The Black Cat

My rating: 2.5 out of 5 stars

 

A man who loves animals, especially the titular pet, is unfortunately an alcoholic that has rages after he drinks including animal cruelty and eventual murder of his wife.  The later event is discovered just like the Tell-Tale Heart, which deducts a lot from the rating even though this is definitely the better story.

 

Diddling Considered as One of the Exact Sciences

My rating: 3 out of 5 stars

 

Poe writes about the actions of con-men and their scams, the titular diddling, which is a very well written instruction guide to future con-men and for people who don’t want to be their marks.

 

Byron and Miss Chaworth

My rating: 1 out of 5 stars

 

A short piece about Poe’s hero Lord Byron and, I assume, his mistress which is only a page and a half long.  Wondering what the point was really.

Reading progress update: I've read 493 out of 1020 pages.

Edgar Allan Poe: Complete tales and poems - Edgar Allan Poe

The Pit and the Pendulum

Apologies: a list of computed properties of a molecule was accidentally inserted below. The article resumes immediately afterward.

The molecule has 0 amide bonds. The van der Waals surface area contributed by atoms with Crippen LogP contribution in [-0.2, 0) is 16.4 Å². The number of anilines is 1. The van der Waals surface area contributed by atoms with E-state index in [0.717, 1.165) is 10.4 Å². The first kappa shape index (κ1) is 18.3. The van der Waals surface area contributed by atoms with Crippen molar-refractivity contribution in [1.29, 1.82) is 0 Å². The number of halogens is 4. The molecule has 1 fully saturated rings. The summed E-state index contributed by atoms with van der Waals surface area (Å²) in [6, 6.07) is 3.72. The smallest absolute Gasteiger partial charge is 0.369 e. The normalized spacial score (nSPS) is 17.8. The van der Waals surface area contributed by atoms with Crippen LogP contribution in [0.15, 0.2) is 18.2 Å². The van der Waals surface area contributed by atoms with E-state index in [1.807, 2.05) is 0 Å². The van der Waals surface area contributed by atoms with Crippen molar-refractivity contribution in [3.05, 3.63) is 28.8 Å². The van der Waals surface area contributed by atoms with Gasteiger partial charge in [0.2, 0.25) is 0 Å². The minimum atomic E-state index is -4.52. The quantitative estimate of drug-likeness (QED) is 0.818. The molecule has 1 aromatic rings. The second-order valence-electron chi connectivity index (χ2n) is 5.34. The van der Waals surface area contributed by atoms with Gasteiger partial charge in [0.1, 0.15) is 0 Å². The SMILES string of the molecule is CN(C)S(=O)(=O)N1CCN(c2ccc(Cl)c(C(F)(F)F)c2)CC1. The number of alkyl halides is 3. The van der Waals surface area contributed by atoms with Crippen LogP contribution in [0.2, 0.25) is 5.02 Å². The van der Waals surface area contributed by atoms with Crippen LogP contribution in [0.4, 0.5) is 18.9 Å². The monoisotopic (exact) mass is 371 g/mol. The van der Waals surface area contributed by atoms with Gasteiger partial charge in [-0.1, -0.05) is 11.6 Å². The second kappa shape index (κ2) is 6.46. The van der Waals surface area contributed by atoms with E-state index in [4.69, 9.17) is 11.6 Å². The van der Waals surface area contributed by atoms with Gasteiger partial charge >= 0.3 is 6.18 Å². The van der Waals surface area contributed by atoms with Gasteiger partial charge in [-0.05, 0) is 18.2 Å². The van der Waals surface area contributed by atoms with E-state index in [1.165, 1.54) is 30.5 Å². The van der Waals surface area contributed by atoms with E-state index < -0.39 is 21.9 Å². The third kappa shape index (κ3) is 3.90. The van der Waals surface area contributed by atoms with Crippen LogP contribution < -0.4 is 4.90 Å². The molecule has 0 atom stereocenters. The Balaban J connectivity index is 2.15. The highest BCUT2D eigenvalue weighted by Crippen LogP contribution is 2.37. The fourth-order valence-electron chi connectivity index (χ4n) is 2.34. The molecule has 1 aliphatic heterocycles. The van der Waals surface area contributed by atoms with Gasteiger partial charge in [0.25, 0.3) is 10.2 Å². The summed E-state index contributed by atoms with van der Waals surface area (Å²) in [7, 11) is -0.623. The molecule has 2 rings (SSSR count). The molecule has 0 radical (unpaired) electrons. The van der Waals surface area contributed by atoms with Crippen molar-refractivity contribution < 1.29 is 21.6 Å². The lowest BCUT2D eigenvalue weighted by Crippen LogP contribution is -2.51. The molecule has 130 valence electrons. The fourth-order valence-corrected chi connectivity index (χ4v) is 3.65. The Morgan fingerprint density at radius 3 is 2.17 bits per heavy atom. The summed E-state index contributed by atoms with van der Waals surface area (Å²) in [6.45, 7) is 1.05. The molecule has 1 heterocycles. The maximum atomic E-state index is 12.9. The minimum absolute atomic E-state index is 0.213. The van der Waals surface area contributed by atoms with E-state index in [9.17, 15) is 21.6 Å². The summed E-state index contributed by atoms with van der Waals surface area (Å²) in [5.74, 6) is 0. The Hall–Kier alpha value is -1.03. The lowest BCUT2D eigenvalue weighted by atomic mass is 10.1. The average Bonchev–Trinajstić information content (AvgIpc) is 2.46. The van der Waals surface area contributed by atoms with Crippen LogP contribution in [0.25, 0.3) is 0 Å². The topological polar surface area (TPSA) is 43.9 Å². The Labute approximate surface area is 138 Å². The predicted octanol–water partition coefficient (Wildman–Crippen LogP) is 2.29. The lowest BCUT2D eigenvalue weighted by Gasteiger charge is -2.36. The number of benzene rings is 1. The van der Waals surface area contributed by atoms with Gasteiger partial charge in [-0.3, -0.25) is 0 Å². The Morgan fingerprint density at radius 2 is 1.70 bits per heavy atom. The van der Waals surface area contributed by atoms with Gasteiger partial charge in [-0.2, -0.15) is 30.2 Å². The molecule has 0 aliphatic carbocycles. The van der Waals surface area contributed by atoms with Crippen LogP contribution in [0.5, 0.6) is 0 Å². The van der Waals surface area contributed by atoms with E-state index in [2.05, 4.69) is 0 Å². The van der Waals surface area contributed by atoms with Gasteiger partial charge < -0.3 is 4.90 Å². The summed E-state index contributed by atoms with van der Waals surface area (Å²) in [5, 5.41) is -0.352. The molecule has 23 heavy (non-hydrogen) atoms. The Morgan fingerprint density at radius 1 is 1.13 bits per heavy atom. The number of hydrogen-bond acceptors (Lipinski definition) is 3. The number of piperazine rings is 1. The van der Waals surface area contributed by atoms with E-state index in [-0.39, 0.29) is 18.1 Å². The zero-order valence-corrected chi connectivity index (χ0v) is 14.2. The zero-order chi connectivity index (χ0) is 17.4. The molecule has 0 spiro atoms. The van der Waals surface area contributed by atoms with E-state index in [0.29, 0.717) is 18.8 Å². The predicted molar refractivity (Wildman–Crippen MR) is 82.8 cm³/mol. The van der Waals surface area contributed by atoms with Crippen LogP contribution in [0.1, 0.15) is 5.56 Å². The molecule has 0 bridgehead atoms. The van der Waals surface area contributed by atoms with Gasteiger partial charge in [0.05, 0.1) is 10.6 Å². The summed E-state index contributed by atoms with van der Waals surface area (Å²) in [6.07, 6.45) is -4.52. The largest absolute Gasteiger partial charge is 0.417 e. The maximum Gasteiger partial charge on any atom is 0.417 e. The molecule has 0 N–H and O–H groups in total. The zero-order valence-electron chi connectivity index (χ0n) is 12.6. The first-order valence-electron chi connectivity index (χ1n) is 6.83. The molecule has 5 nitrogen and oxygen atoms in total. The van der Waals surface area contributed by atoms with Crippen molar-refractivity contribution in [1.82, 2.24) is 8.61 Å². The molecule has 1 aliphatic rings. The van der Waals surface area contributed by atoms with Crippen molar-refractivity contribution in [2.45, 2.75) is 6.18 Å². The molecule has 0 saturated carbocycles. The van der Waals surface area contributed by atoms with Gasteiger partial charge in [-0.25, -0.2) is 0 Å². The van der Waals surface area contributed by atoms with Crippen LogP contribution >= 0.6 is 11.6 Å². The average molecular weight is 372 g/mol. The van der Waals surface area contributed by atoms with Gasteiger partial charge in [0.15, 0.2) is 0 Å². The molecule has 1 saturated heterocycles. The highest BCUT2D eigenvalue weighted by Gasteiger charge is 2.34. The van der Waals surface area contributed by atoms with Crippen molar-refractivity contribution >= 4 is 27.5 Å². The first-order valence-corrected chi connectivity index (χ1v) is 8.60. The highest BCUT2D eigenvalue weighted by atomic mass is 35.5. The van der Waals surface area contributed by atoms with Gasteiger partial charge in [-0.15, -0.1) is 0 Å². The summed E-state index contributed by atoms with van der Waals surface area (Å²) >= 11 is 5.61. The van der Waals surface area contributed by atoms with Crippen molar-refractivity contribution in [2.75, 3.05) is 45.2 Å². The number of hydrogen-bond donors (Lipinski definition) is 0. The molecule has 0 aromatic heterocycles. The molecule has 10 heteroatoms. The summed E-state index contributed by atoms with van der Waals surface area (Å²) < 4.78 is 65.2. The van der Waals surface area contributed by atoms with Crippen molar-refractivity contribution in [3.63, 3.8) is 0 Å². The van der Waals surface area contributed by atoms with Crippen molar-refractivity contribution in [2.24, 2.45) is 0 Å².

My rating: 4.5 out of 5 stars

 

A man in the clutches of the Spanish Inquisition in locked in a cell with a pit in the center of it and after avoiding falling in, he is drugged and strapped to a bed as a razor slowly descends towards him.  Barely escaping the razor, the man wonders what will be next when he hears the French entering Toledo to bring him freedom.  This is a fantastic piece of writing by Poe that had me glued to each page while reading.

 

The Mystery of Marie Roget

My rating: 3 out of 5 stars

 

A “ripped from the headlines” Auguste Dupin deduction mystery is unfortunately not as engaging as the first Dupin story.  This story is mostly Dupin using his deduction to undermine all the theories that newspapers were putting out about the young ladies death, while it was good writing but sometimes in a detective story—yes even before the word was created—you want to see the main characters move.

Reading progress update: I've read 442 out of 1020 pages.